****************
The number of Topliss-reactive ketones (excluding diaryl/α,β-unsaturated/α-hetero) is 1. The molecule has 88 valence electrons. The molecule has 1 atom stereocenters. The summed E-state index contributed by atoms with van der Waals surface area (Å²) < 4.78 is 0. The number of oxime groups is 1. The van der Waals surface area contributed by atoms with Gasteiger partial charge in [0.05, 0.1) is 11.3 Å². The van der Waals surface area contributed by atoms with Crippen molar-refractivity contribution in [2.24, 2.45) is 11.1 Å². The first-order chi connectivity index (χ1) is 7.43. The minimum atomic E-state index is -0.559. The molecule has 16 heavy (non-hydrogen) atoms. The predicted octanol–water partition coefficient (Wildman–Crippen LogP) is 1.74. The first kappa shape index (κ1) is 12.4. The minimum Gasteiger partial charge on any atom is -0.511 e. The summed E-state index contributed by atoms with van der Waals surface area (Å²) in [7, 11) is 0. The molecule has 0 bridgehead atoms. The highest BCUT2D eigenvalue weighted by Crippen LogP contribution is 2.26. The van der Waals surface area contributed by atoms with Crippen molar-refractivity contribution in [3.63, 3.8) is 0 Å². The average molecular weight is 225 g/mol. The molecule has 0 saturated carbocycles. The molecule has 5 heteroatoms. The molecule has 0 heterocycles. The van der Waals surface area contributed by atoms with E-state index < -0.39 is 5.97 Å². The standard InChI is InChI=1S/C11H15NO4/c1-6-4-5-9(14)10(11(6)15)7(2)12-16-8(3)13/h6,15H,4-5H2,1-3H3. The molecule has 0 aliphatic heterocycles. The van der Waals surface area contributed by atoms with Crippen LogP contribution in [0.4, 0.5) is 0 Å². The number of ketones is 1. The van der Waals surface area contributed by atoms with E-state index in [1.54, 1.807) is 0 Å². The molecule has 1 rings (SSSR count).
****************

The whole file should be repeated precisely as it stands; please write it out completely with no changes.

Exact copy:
The number of Topliss-reactive ketones (excluding diaryl/α,β-unsaturated/α-hetero) is 1. The molecule has 88 valence electrons. The molecule has 1 atom stereocenters. The summed E-state index contributed by atoms with van der Waals surface area (Å²) < 4.78 is 0. The number of oxime groups is 1. The van der Waals surface area contributed by atoms with Gasteiger partial charge in [0.05, 0.1) is 11.3 Å². The van der Waals surface area contributed by atoms with Crippen molar-refractivity contribution in [2.24, 2.45) is 11.1 Å². The first-order chi connectivity index (χ1) is 7.43. The minimum atomic E-state index is -0.559. The molecule has 16 heavy (non-hydrogen) atoms. The predicted octanol–water partition coefficient (Wildman–Crippen LogP) is 1.74. The first kappa shape index (κ1) is 12.4. The minimum Gasteiger partial charge on any atom is -0.511 e. The summed E-state index contributed by atoms with van der Waals surface area (Å²) in [7, 11) is 0. The molecule has 0 bridgehead atoms. The highest BCUT2D eigenvalue weighted by Crippen LogP contribution is 2.26. The van der Waals surface area contributed by atoms with Crippen molar-refractivity contribution in [3.63, 3.8) is 0 Å². The average molecular weight is 225 g/mol. The molecule has 0 saturated carbocycles. The molecule has 5 heteroatoms. The molecule has 0 heterocycles. The van der Waals surface area contributed by atoms with E-state index < -0.39 is 5.97 Å². The standard InChI is InChI=1S/C11H15NO4/c1-6-4-5-9(14)10(11(6)15)7(2)12-16-8(3)13/h6,15H,4-5H2,1-3H3. The molecule has 0 aliphatic heterocycles. The van der Waals surface area contributed by atoms with Crippen LogP contribution in [0.4, 0.5) is 0 Å². The number of ketones is 1. The van der Waals surface area contributed by atoms with E-state index in [1.54, 1.807) is 0 Å². The molecule has 1 rings (SSSR count).